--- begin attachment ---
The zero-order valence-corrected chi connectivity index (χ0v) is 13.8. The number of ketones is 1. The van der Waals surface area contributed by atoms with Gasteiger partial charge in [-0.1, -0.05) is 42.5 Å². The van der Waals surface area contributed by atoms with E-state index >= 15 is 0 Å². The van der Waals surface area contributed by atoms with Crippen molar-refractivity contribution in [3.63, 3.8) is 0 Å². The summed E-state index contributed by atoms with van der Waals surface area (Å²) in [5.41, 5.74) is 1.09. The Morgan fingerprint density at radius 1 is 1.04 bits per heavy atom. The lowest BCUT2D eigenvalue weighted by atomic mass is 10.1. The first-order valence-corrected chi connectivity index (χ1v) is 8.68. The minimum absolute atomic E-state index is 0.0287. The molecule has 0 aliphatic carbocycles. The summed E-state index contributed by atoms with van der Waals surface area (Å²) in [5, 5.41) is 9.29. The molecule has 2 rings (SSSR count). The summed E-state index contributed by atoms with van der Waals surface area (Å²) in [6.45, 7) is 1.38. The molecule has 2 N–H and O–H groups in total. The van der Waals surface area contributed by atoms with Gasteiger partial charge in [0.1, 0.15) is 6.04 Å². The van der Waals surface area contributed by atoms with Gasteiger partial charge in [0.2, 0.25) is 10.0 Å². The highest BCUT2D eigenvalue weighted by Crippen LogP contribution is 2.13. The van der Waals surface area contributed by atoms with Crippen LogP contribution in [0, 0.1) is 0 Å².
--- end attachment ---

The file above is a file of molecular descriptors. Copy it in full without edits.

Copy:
The zero-order valence-corrected chi connectivity index (χ0v) is 13.8. The number of ketones is 1. The van der Waals surface area contributed by atoms with Gasteiger partial charge in [-0.1, -0.05) is 42.5 Å². The van der Waals surface area contributed by atoms with E-state index >= 15 is 0 Å². The van der Waals surface area contributed by atoms with Crippen molar-refractivity contribution in [3.63, 3.8) is 0 Å². The summed E-state index contributed by atoms with van der Waals surface area (Å²) in [5.41, 5.74) is 1.09. The Morgan fingerprint density at radius 1 is 1.04 bits per heavy atom. The lowest BCUT2D eigenvalue weighted by atomic mass is 10.1. The first-order valence-corrected chi connectivity index (χ1v) is 8.68. The minimum absolute atomic E-state index is 0.0287. The molecule has 0 aliphatic carbocycles. The summed E-state index contributed by atoms with van der Waals surface area (Å²) in [5, 5.41) is 9.29. The molecule has 2 rings (SSSR count). The summed E-state index contributed by atoms with van der Waals surface area (Å²) in [6.45, 7) is 1.38. The molecule has 2 N–H and O–H groups in total. The van der Waals surface area contributed by atoms with Gasteiger partial charge in [0.1, 0.15) is 6.04 Å². The van der Waals surface area contributed by atoms with Gasteiger partial charge in [0.2, 0.25) is 10.0 Å². The highest BCUT2D eigenvalue weighted by Crippen LogP contribution is 2.13. The van der Waals surface area contributed by atoms with Crippen LogP contribution in [0, 0.1) is 0 Å².